There are 67,000 job created by the forest industry in BC by harvesting both old growth and second growth forests. TLA members—independent timber harvesting contractors and their suppliers—are part of this. They are the economic backbone of BC’s rural communities. They create local jobs that allow people to live where they work and they give back to their communities. And one of the best parts of about the forest industry is it’s sustainable and renewable!
Premier Clark is the top person in the province accountable for ensuring our government delivers on providing schools, highways and hospitals—critical services we all rely on. So I applaud her for taking a stand and raising the awareness of the economic impacts of our decisions regarding BC’s working forest.
David Elstone, RPF 
Executive Director
The Truck Loggers Association

Letter to the Editor - Nanaimo News Bulletin
RE: Forest minister won't cancel requirement to harvest at Lantzville woodlot, by Tamara Cunningham, published on January 20, 2016
Thank you to Minister Steve Thomson for supporting Woodlot 1475 in Lantzville as part of BC’s working forest. A well-managed working forest is sustainable and creates local, good paying jobs for people in the community.
I know planning harvest operations close to town can invoke the interests of many stakeholders and, as a result, can be challenging to manage. However, what better way to have forestry done in these rural-urban interface areas than with small scale harvesting done by local residents? It’s low impact, small in size and the benefits stay local as well.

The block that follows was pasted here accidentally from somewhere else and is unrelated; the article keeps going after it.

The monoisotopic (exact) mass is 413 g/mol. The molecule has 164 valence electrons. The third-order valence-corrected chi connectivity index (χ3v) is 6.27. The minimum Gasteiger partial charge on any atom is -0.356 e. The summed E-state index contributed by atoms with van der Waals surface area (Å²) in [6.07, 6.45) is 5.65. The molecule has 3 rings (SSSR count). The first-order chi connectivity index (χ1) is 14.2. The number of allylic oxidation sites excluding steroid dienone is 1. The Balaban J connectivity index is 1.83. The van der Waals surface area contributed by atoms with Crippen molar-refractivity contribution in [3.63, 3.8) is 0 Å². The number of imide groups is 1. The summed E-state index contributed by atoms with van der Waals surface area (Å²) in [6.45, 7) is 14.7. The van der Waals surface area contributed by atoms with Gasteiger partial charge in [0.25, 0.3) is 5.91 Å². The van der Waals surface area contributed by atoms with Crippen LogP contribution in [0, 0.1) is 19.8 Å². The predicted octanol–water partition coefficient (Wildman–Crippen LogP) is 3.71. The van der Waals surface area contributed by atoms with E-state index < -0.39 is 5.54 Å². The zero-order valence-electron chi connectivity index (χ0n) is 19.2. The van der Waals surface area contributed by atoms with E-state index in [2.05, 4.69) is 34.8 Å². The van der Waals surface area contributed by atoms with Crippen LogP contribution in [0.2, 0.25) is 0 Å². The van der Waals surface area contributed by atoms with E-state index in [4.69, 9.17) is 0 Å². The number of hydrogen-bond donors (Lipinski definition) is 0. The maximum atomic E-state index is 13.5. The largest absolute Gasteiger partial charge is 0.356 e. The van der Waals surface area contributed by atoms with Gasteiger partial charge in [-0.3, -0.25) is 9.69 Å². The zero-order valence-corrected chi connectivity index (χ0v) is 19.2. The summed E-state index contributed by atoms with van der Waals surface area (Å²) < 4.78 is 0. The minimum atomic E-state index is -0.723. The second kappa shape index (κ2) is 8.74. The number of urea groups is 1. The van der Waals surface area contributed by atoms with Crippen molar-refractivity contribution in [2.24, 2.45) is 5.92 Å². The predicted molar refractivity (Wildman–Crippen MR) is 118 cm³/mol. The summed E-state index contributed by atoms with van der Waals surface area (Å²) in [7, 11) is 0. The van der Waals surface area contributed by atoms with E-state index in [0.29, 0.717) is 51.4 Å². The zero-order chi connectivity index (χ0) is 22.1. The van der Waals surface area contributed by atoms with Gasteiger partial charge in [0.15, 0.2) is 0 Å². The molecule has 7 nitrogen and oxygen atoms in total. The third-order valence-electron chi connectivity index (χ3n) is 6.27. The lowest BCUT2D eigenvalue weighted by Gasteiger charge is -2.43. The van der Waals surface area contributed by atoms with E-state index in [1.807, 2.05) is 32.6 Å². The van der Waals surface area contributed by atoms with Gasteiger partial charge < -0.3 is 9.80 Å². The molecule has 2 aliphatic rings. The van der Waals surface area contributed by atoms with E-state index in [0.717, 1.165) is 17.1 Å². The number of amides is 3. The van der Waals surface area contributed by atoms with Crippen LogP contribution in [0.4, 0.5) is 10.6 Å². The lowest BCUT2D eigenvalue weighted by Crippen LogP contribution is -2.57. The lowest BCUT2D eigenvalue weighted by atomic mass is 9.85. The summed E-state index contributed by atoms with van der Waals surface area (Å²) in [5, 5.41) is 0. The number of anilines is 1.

Woodlot 1475 was acquired ten years ago and this is the fourth harvest in that time. It is 245 hectares and each harvest has been three to five hectares in size—approximately two per cent of the entire woodlot area. The trees planted after the first harvest are now 10 to 12 feet tall and make a healthy young forest.
There’s currently lots of mountain biking and hiking along trails in the woodlot and that will continue as it has during the previous three harvests. It’s public land and the woodlot license holder encourages the public to use the area for recreation. 
Lantzville and Nanaimo—communities built by the forest industry that continue to prosper due to forestry—have a chance here to set a good example for the rest of the province. It’s not an either/or situation: forestry or recreation. It’s forestry and recreation. By sharing the resource we can all win.
Dave McNaught, Director
The Truck Loggers Association
Resident of Lantzville, BC
See this letter on the Nanaimo News Bulletin website.

Letter to the Editor - Business in Vancouver
RE: Residential development boom looms for Squamish, by Glen Korstrom, published in issue June 23-29, 2015 
Your reference to Squamish as a “former forestry town” caught my eye. The forest industry has always been a vital part of Squamish and continues to be an established economic driver.  
Just across the water from this proposed rezoning area is a key transportation hub for the BC forest industry. It’s home to dry-land sorting, tidewater booming, storage and transportation for all logs coming out of the Squamish Forest District as well as logs trucked from the Interior. 
Loggers and forest professionals spend their days in the forest where they aren’t visible to the public. But make no mistake, forestry is still a large part of Squamish’s economy and Howe Sound’s as a whole. 
David Elstone, RPF
Executive Director
The Truck Loggers Association

Letter to the Editor - Vancouver Sun, Who to believe on state of our forestry sector?
Re: Forest Industry stands tall again, Opinion, Feb. 10, 2015
I am puzzled by the optimistic piece on the forest industry. In contrast, the winter 2015 Truck Logger BC magazine, reported that:
  1. The Central Interior Logging Association office closed in the fall of 2014;